Chaos erupted over the Citi Bike expansion. (Video by Amy Holiday/Park Slope Stoop)
What was expected to be an uneventful, quiet read out of the board’s work over the summer and the chair’s remarks devolved quickly into a heated exchanges between enraged citizens and board members. Five police officers were called and arrived to handle reports of excessive noise and disruption.
While the agenda did not include a formal discussion about the bikeshare’s expansion into CB6 – which covers Park Slope, Gowanus, Carroll Gardens, Cobble Hill and Red Hook – attendees began peppering State Senator Daniel Squadron with strong criticisms and questions about the program during his welcoming remarks.
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When Squadron, who delivered a short update at the start of the meeting about goings on in the 26th Senate District, deferred the questions to the board, he ignited a wave of frustration throughout the standing-room only crowd.
Board chair Sayar Lonial followed Squadron’s remarks but his attempts to call the meeting to order immediately were futile. What ensued was a tense verbal battle between Lonial and residents who demanded answers about the bike share program – why it had expanded, why the Department of Transportation had not been more transparent, and why Citi Bike couldn’t be discussed formally during the meeting.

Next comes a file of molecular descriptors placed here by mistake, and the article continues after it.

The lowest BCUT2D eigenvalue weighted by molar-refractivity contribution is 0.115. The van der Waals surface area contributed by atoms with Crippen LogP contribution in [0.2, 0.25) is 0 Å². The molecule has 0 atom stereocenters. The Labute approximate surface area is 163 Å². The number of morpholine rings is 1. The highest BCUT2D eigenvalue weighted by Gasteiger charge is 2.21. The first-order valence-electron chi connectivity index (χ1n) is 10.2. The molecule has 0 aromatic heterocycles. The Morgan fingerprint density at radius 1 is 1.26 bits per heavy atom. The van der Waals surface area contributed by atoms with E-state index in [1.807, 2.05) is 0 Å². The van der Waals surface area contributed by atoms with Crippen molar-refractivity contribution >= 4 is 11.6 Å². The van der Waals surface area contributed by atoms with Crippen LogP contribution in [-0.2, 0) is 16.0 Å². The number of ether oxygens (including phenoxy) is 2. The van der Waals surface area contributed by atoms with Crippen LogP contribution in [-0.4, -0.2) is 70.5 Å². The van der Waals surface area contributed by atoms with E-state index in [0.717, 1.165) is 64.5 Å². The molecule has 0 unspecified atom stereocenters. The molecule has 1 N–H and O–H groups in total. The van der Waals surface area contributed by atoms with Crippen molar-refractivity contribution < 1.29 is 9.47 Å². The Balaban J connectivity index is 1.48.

— Park Slope Neighbors (@psneighbors) September 15, 2016
“The issue of tonight’s meetings is to recap what [CB6’s] committees reviewed over the summer,” Lonial told the room. “The Transportation Committee did not hear anything about Citi Bike over the summer. The board will not be discussing these matters tonight.”
Numerous residents stood and yelled in response to Lonial’s statements. As the meeting was happening, one resident approached the board member’s table and yelled to each leader’s face, “Is there a bike rack in front of your house?”
Installation of the stations throughout Brooklyn, which began in August, is part of a larger city-wide expansion. By the end of 2016, Citi Bike is expected to have 600 docking stations and 10,000 bikes across the city.
While many New Yorkers are taking advantages of the growing bike share program – in fact, ridership on September 8 hit a record number of rides at 61,266 – some CB6 residents showed strong disapproval of the program. And many were present at the meeting to share these opinions.
“I am outraged,” said Marianne Borrelli who has lived in the area for over 50 years. “You wake up and there are bikes on every block. It’s total overkill and just horrible.” Borrelli, along with a number of other residents, has collected signatures to remove and reduce the Citi Bike stations.
Dennis Sciria, also a long-time Brooklyn resident, started a Facebook group called Say No To Citi Bikes. The group brings together a community who want to curtail the expansion of bike share program.
After Lonial was able to call the meeting to order, the rest of the agenda items were discussed as planned, including the motion to remove board members Manuel Caballero and Matthew Ruiz from the CB6 board due to poor attendance.
The next general board CB6 meeting is on October 12. According to Lonial’s statements, Citi Bike and the Department of Transportation will likely be on the agenda.
“They better have the next meeting in a bigger place because I’m bringing all my friends,” said Borrelli. “They also better have more cops.”